Finally, in this same area of inquiry, during cross-examination of Vaughn, he asked whether she had received payments to support their children. He asked a similar question during cross-examination of Chiquita. The trial judge prevented such questioning because it was irrelevant. (N.T. 3/3/88, 169-170, 201-202).
The trial court in its charge defined common-law marriage for the jury as follows:
All right, there has been some argument to you on the question of whether or not the defendant was the spouse of the complainant, and there have been allegations to you that there was a common-law relationship between them that constitutes under the law common-law marriage.
Well, let's look at what the law says about what common-law marriage is. Common-law is effected by agreement of the parties without the benefit of formality of a license or of any ceremony, plus cohabitation and reputation that they live as such and present themselves to the world, not just to a group or a few of us, but to the world as husband and wife, that they transact business in that name and for that purpose.
The basic element of common-law is the present agreement to marry. The law says there must be a present verbalization of it: "I take you," for instance, "as my wife. I take you as my husband."
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It must be verba de praesenti, says the law, and then there must be cohabitation and by reputation. Reputation alone or cohabitation alone cannot constitute a marriage and is not common-law marriage.
The mere fact that the parties alone, or by a few people are put out as man and wife is insufficient evidence to establish a marriage. There must be proof of present agreement between the two parties at the time they engaged in the marital state, reputation and cohabitation, which involves the entire world, the entire community, not just a few people. That is the definition of a common-law marriage.
(N.T. 3/4/88, 126-127).
A little later, the court made the following statement to the jury concerning the sufficiency of the evidence showing a common-law marriage: "It is the opinion of this court, which you are not bound by, that such evidence does not exist in this case."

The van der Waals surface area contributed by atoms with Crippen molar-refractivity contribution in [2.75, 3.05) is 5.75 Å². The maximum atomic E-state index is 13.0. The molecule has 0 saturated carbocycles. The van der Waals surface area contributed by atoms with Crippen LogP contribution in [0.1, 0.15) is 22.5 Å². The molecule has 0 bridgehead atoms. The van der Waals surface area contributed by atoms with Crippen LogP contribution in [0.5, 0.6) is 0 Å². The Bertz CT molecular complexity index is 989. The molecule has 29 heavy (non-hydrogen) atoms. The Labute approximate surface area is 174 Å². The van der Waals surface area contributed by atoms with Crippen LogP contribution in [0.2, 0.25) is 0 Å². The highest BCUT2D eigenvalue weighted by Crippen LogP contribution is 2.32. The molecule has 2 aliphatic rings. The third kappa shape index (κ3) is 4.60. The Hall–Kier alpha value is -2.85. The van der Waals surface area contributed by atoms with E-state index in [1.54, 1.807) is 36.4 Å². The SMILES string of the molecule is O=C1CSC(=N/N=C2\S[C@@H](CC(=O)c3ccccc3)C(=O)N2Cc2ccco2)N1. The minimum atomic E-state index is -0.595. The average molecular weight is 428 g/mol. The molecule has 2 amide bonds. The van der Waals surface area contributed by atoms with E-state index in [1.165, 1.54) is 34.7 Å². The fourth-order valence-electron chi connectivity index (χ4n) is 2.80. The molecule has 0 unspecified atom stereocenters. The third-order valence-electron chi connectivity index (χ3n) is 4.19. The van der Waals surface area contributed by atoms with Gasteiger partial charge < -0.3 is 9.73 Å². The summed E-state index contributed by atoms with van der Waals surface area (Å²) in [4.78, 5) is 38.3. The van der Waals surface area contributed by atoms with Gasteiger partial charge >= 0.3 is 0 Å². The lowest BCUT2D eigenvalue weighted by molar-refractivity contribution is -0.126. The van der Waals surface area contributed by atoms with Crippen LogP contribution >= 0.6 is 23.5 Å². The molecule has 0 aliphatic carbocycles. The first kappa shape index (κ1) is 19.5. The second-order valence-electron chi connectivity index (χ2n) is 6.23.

Appellant cites the following in charging misconduct by the prosecutor for allegedly bringing in information not in evidence:
Prior aspects of the relationship: Ladies and gentlemen, when I put the complainant on the witness stand and asked her questions, I could have asked her questions about what happened in the past. I could have sought to establish that she had every reason to fear the defendant, that he had hit her in the past, that he had busted her lip in the past, that he gave her a black eye in the past.
You don't think I knew about that beforehand? I didn't, though, and do you know why? Because I didn't think it was fair.
What I thought was fair is for this jury to concentrate on what happened on November 17, 1987, in the early morning hours and in the early morning hours alone.
So, I said, "Alicia, directing your attention to that date, other than the fact that you obviously know the defendant from before, what happened?" So, I didn't ask
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those questions, but counsel did. He wants to know. It happens every time.
Let's bring in, drag in the whole prior relationship. Guess what? The only problem with that is that you're stuck with the answers, and the answers are, "Yeah, I broke up with him. I had one too many busted lips and one too many black eyes, and I was too embarrassed to go out and report these. I don't want to go out with my face all discolored and cut."
I didn't ask about that, but he did, and that was his cross-examination, and you heard the answers. The answers, that's the evidence. That's the testimony. That's where you get the truth from.
What was the essence of her cross-examination? What was the important part, where you got right to the heart of the matter, November 17th? She says, "I didn't want him to touch me. I just didn't want to get hurt." That was the bottom line in her testimony on direct and cross-examination. It was, "Joe, don't do it."
(N.T. 3/4/88, 84-85).
Concerning his fourth issue, appellant excerpts the following as showing that the trial court's remarks during its charge to the jury were improper and should have been timely objected by prior counsel:
You will find in this case, when I come to charging you on the crimes themselves, that the person who commits an act, a criminal act, must do so intentionally, and you have a problem with intention because intention is a mental state and it's not viable, you can't see it, can't feel it, can't touch it.
The only way it can be proven, if proven at all, is through circumstantial evidence: By the words spoken by the actor, or the action taken by the actor, or the surrounding circumstances and the reasonable inferences that a reasonable person can make from that.
For instance, if I came at you in anger and stated to you I was going to punch you in the mouth, and I cocked my fist and swung it toward your head, and I missed, you
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could divine what my intent is by the actions that I spoke and the tone of voice in which I spoke them and the actions that I took, and you will infer that I intended to do you harm, punch you in the mouth.